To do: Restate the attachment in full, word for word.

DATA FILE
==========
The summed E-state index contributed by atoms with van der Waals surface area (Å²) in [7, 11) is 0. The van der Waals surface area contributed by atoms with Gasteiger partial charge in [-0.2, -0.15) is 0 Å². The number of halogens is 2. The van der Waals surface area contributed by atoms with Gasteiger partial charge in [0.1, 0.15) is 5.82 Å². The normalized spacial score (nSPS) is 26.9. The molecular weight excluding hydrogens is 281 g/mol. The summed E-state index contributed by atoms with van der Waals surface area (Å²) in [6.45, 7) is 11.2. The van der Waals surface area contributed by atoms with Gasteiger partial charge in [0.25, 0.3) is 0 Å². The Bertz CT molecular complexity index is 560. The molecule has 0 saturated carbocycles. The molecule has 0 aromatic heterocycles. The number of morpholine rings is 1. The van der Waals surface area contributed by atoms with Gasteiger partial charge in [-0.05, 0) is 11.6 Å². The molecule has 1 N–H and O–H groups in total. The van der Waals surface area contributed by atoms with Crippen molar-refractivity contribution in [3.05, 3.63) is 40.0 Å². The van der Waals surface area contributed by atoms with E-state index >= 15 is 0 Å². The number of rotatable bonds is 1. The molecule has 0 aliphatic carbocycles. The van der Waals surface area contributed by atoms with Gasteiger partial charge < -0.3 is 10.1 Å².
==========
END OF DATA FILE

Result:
The summed E-state index contributed by atoms with van der Waals surface area (Å²) in [7, 11) is 0. The van der Waals surface area contributed by atoms with Gasteiger partial charge in [-0.2, -0.15) is 0 Å². The number of halogens is 2. The van der Waals surface area contributed by atoms with Gasteiger partial charge in [0.1, 0.15) is 5.82 Å². The normalized spacial score (nSPS) is 26.9. The molecular weight excluding hydrogens is 281 g/mol. The summed E-state index contributed by atoms with van der Waals surface area (Å²) in [6.45, 7) is 11.2. The van der Waals surface area contributed by atoms with Gasteiger partial charge in [0.25, 0.3) is 0 Å². The Bertz CT molecular complexity index is 560. The molecule has 0 saturated carbocycles. The molecule has 0 aromatic heterocycles. The number of morpholine rings is 1. The van der Waals surface area contributed by atoms with Gasteiger partial charge in [-0.05, 0) is 11.6 Å². The molecule has 1 N–H and O–H groups in total. The van der Waals surface area contributed by atoms with Crippen molar-refractivity contribution in [3.05, 3.63) is 40.0 Å². The van der Waals surface area contributed by atoms with E-state index >= 15 is 0 Å². The number of rotatable bonds is 1. The molecule has 0 aliphatic carbocycles. The van der Waals surface area contributed by atoms with Gasteiger partial charge < -0.3 is 10.1 Å².